Unfortunately, people of color may need to advocate for themselves more in these instances, as eating disorder symptoms have historically been overlooked in this population. 

Recognizing that a problem exists is an important first step. If you think you or your loved one might have an eating disorder, talk to your doctor. Be firm and ask for resources and referrals.

Treatment may be provided in a variety of settings, varying in intensity and structure based on the needs of the individual. This can range from hospitalization to outpatient programs. 

There has also been a movement lately toward introducing treatment programs with an eye toward greater inclusiveness and the incorporation of treatment specifically for people of different ethnicities, gender identities, or cultural backgrounds.

If you or a loved one are struggling with an eating disorder, reaching out to your primary care doctor or mental health therapist is a good first step toward finding the kind of treatment that will help you walk the path to recovery and build a healthier, happier future.


  1. Cheng, Z. H., Perko, V. L., Fuller-Marashi, L., Gau, J. M., & Stice, E. (2019). Ethnic differences in eating disorder prevalence, risk factors, and predictive effects of risk factors among young women. Eating behaviors; 32:23–30.
  2. Gordon, K. H., Brattole, M. M., Wingate, L. R., & Joiner, T. E., Jr (2006). The impact of client race on clinician detection of eating disorders. Behavior therapy; 37(4):319–325.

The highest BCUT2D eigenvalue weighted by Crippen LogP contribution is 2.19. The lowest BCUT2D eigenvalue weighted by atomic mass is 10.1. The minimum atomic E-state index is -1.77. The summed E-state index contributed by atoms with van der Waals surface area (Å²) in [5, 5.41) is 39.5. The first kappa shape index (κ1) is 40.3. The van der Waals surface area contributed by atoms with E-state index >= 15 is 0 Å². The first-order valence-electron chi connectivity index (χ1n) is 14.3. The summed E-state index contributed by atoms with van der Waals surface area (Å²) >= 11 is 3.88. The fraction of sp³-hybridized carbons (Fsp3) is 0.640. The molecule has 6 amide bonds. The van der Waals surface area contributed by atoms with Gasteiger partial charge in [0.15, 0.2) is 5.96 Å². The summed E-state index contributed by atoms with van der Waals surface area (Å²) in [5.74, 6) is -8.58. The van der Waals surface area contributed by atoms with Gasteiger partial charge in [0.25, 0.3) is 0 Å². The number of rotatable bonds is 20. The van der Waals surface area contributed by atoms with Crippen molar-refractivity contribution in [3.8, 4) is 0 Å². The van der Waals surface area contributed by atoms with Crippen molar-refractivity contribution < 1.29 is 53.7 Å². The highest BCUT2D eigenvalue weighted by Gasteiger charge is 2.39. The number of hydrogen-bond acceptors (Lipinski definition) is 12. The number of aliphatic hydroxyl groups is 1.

3. Eating Disorder Statistics. (2021). National Association of Anorexia Nervosa and Associated Disorders. Retrieved September 2022. 
  4. Sala, M., Reyes-Rodríguez, M. L., Bulik, C. M., & Bardone-Cone, A. (2013). Race, ethnicity, and eating disorder recognition by peers. Eating disorders; 21(5):423–436.
  5. People of Color and Eating Disorders. (2022). National Eating Disorders Association. Retrieved September 2022.
  6. Akoury, L., Warren, C., Culbert, K. (2019, September 4). Disordered Eating in Asian American Women: Sociocultural and Culture-Specific Predictors. Frontiers in Psychology; 10.
  7. Awad, G. H., Norwood, C., Taylor, D. S., Martinez, M., McClain, S., Jones, B., Holman, A., & Chapman-Hilliard, C. (2015). Beauty and Body Image Concerns Among African American College Women. The Journal of Black Psychology; 41(6):540–564.
  8. Fuller, K. (2019, February 28). We Are Failing at Treating Eating Disorders in Minorities. Psychology Today. Retrieved September 2022.
  9. Nawaz, A., Lincoln Estes, D. (2022, March 28). People of Color with Eating Disorders Face Cultural, Medical Stigmas. PBS. Retrieved September 2022.

Last Update | 02 - 6 - 2023